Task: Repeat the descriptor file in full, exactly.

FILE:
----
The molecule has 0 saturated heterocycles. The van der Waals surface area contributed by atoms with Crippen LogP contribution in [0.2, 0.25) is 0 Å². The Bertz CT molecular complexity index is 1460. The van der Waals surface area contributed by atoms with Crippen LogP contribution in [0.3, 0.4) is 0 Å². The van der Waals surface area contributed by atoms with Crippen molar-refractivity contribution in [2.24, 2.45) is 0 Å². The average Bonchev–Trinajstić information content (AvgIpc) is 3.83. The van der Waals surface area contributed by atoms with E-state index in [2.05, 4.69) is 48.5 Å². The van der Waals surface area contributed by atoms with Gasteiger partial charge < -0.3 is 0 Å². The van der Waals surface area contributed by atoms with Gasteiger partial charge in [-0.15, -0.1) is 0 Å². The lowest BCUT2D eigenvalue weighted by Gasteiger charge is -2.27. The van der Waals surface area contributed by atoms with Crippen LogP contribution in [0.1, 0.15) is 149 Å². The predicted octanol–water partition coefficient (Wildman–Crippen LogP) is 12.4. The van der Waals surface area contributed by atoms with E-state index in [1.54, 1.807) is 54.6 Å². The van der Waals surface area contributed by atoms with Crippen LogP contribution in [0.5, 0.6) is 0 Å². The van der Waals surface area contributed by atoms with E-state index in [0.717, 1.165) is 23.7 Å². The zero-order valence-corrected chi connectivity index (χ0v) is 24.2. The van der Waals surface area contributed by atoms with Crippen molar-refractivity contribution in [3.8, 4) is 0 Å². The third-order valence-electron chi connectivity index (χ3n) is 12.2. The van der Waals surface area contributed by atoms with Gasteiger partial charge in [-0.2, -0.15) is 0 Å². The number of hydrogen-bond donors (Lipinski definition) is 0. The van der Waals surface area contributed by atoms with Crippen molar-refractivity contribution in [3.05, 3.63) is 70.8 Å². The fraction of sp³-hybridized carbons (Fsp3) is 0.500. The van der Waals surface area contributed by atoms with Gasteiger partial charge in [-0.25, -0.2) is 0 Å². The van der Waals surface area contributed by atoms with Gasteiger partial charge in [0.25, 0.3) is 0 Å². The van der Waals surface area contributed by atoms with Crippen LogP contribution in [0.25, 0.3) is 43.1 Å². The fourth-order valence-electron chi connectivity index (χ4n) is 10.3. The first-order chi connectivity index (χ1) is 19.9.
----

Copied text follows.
The molecule has 0 saturated heterocycles. The van der Waals surface area contributed by atoms with Crippen LogP contribution in [0.2, 0.25) is 0 Å². The Bertz CT molecular complexity index is 1460. The van der Waals surface area contributed by atoms with Crippen LogP contribution in [0.3, 0.4) is 0 Å². The van der Waals surface area contributed by atoms with Crippen molar-refractivity contribution in [2.24, 2.45) is 0 Å². The average Bonchev–Trinajstić information content (AvgIpc) is 3.83. The van der Waals surface area contributed by atoms with E-state index in [2.05, 4.69) is 48.5 Å². The van der Waals surface area contributed by atoms with Gasteiger partial charge < -0.3 is 0 Å². The van der Waals surface area contributed by atoms with Gasteiger partial charge in [-0.15, -0.1) is 0 Å². The lowest BCUT2D eigenvalue weighted by Gasteiger charge is -2.27. The van der Waals surface area contributed by atoms with Crippen LogP contribution in [0.1, 0.15) is 149 Å². The predicted octanol–water partition coefficient (Wildman–Crippen LogP) is 12.4. The van der Waals surface area contributed by atoms with E-state index in [1.54, 1.807) is 54.6 Å². The van der Waals surface area contributed by atoms with Crippen LogP contribution in [0.5, 0.6) is 0 Å². The van der Waals surface area contributed by atoms with E-state index in [0.717, 1.165) is 23.7 Å². The zero-order valence-corrected chi connectivity index (χ0v) is 24.2. The van der Waals surface area contributed by atoms with Crippen molar-refractivity contribution in [3.8, 4) is 0 Å². The third-order valence-electron chi connectivity index (χ3n) is 12.2. The van der Waals surface area contributed by atoms with Gasteiger partial charge in [-0.2, -0.15) is 0 Å². The number of hydrogen-bond donors (Lipinski definition) is 0. The van der Waals surface area contributed by atoms with Crippen molar-refractivity contribution in [3.05, 3.63) is 70.8 Å². The fraction of sp³-hybridized carbons (Fsp3) is 0.500. The van der Waals surface area contributed by atoms with Gasteiger partial charge in [-0.25, -0.2) is 0 Å². The van der Waals surface area contributed by atoms with Gasteiger partial charge in [0.25, 0.3) is 0 Å². The van der Waals surface area contributed by atoms with Crippen LogP contribution in [0.25, 0.3) is 43.1 Å². The fourth-order valence-electron chi connectivity index (χ4n) is 10.3. The first-order chi connectivity index (χ1) is 19.9.